Juan Pedro Marín Arrese explained yesterday in the daily newspaper Expansion that: “It goes without saying that the change of headquarters announced by Ferrovial is bad news for the country. It is understandable that it should cause displeasure in the executive branch. That it should try to dissuade it with good manners is logical. But the relentless harassment that the circles of power and their cronies subject the company and its president to is a good enough argument to justify its departure. It boasts of Europeanism, but persecutes those who seek to exercise one of the fundamental freedoms recognised in the Treaties. It is not just a matter of derogatory, if not insulting, labels, such as branding Rafael del Pino as unpatriotic, or accusing him of greed or tax evasion, in an auto de fe worthy of our darkest legend. The President of the Government himself allows himself to question the legality of the operation, in an open invitation to instigate a veritable institutional hunt.
Such an unbridled reaction can only further undermine investor confidence and increase the damage inflicted by the announcement. It reflects, deep down, spite at the realisation that the climate of intimidation against the business class, irresponsibly promoted from ministerial levels, does not come for free. The rude attacks against Amancio Ortega or Juan Roig, the electricity companies or the banks, have been tolerated by those who should have nipped them in the bud. Far from it, the head of the government is jumping on the bandwagon of this demagogic drift by demonising the powerful and big business, in an attempt to ingratiate himself with voters who seem to have turned their backs on him, except in the poll cooked up in his own house. So many reasons are piling up for him to pack his bags that it is not surprising that Ferrovial’s announcement is being equated with a personal affront.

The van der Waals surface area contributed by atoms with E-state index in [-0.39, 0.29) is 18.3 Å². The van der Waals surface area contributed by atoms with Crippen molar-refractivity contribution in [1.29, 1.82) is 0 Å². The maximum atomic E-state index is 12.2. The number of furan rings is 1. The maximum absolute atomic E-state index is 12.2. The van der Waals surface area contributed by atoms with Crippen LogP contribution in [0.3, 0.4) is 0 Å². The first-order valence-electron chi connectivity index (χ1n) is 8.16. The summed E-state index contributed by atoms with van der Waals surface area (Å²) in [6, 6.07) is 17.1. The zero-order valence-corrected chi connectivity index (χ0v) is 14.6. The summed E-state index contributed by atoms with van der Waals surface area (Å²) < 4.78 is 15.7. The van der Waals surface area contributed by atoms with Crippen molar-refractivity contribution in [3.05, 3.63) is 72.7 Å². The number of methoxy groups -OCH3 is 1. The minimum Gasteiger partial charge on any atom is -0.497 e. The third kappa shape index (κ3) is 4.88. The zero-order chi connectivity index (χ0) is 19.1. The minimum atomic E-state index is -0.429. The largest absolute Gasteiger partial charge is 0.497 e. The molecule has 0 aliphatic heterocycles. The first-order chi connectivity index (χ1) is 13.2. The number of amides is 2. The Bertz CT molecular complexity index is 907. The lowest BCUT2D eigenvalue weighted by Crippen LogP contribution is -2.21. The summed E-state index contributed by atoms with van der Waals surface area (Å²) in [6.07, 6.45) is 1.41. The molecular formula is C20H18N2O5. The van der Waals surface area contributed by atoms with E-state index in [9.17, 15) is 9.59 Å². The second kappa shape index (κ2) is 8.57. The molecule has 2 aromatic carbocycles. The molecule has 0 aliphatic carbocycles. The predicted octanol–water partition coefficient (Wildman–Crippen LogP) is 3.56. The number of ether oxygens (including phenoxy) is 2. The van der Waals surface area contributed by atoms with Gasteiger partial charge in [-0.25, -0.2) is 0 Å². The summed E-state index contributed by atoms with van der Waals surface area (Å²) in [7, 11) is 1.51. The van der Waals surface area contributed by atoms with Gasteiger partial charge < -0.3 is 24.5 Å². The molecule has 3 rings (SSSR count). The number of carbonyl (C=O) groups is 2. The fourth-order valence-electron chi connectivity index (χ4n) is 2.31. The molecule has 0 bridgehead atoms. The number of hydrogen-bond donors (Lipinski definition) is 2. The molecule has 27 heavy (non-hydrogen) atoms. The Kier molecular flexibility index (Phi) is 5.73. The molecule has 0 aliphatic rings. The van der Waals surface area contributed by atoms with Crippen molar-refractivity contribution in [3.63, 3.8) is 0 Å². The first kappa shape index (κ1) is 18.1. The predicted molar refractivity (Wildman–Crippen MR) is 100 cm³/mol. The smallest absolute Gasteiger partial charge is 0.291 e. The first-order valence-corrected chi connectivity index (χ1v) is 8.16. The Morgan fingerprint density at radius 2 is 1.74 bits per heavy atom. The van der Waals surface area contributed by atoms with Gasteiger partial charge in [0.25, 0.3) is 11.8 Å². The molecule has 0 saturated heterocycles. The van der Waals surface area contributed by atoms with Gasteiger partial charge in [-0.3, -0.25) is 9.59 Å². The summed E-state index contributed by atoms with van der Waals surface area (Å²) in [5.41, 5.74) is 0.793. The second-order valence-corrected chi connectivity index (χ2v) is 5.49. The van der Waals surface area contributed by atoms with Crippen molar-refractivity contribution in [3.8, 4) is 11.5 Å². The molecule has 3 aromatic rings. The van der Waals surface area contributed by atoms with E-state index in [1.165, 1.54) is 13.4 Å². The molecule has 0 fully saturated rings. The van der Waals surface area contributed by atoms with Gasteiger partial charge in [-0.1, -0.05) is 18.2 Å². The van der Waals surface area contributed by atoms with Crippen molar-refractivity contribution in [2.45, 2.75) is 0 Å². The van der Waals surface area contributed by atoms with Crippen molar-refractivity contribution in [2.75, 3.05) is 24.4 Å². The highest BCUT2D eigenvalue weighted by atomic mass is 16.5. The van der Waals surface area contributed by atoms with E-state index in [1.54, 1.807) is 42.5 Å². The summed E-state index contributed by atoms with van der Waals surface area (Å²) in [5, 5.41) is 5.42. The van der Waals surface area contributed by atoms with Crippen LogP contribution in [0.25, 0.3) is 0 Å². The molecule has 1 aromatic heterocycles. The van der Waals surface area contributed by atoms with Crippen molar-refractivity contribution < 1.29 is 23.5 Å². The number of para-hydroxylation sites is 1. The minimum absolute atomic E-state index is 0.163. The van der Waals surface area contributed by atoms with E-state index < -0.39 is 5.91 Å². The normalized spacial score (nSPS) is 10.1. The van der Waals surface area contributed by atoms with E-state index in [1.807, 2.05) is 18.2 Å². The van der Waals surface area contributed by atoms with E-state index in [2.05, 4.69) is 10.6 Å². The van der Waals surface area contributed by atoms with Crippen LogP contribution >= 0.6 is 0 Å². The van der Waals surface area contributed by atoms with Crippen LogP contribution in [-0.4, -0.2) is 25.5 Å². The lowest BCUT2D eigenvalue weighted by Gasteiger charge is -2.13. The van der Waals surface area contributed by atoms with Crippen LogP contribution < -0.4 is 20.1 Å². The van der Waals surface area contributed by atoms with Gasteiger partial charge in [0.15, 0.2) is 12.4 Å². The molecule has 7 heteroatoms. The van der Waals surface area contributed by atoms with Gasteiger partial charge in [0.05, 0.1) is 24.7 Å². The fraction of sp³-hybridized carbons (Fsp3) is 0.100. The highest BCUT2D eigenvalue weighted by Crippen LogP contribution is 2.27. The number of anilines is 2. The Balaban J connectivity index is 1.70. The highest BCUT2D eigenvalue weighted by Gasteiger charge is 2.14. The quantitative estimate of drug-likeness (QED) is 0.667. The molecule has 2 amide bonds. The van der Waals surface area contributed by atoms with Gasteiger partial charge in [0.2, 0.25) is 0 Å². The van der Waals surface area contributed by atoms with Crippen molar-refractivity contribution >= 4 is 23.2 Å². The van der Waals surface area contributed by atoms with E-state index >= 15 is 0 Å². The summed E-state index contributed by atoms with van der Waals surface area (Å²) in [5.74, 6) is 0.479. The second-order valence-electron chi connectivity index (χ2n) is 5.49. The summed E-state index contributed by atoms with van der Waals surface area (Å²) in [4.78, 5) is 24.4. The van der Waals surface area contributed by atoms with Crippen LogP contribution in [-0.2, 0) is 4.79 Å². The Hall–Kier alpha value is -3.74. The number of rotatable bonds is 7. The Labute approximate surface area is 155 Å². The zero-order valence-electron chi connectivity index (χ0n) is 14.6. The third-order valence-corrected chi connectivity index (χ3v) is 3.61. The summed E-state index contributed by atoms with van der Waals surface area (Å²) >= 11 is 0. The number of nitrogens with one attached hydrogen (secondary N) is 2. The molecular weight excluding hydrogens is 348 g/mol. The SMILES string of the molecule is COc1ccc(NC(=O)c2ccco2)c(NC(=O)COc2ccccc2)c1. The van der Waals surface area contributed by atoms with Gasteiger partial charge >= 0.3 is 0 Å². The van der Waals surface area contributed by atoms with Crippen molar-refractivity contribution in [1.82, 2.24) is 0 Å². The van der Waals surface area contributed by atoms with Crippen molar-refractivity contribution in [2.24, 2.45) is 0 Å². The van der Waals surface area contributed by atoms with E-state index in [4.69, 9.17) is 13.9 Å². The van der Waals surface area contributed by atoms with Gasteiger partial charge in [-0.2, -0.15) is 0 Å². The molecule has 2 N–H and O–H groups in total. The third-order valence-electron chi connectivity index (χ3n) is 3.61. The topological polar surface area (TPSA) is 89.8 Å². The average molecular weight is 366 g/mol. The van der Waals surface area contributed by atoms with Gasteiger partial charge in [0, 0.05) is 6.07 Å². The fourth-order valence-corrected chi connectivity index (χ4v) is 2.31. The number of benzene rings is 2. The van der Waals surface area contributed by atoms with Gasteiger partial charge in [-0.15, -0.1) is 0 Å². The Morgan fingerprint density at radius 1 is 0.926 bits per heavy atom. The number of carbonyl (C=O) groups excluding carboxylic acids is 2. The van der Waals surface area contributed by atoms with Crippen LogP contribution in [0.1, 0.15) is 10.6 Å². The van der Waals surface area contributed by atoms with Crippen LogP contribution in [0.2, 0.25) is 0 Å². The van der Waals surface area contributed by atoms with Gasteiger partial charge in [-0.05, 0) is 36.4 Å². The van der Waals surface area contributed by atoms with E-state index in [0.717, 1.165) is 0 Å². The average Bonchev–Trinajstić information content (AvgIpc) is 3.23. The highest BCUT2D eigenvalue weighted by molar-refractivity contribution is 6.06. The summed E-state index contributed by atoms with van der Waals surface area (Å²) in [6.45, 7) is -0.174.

Disqualifications so undocumented as to make one blush. That Ferrovial owes everything to Spanish society would be tantamount to acknowledging that the tenders obtained were awarded by hand, in open prevarication. That Spain’s membership of the European Union guarantees the same level of legal certainty as the Netherlands is at odds with the espadrille-like interventionism practised in our country. From capricious taxes inspired by a desire to confiscate to the freezing of food prices advocated by the very vice-president of the government herself. And that is not to mention the pressure on employers to accept submissively the wage demands of the trade unions, under the threat of skimming off taxes on those who resist. We share the same European project with the Netherlands, but from budgets that incline us more towards the type of regime that inspires the coalition’s purple partner. The one that openly encourages the occupation of flats and premises as a housing solution instead of promoting social housing as in the Netherlands. And look at where that gets us.”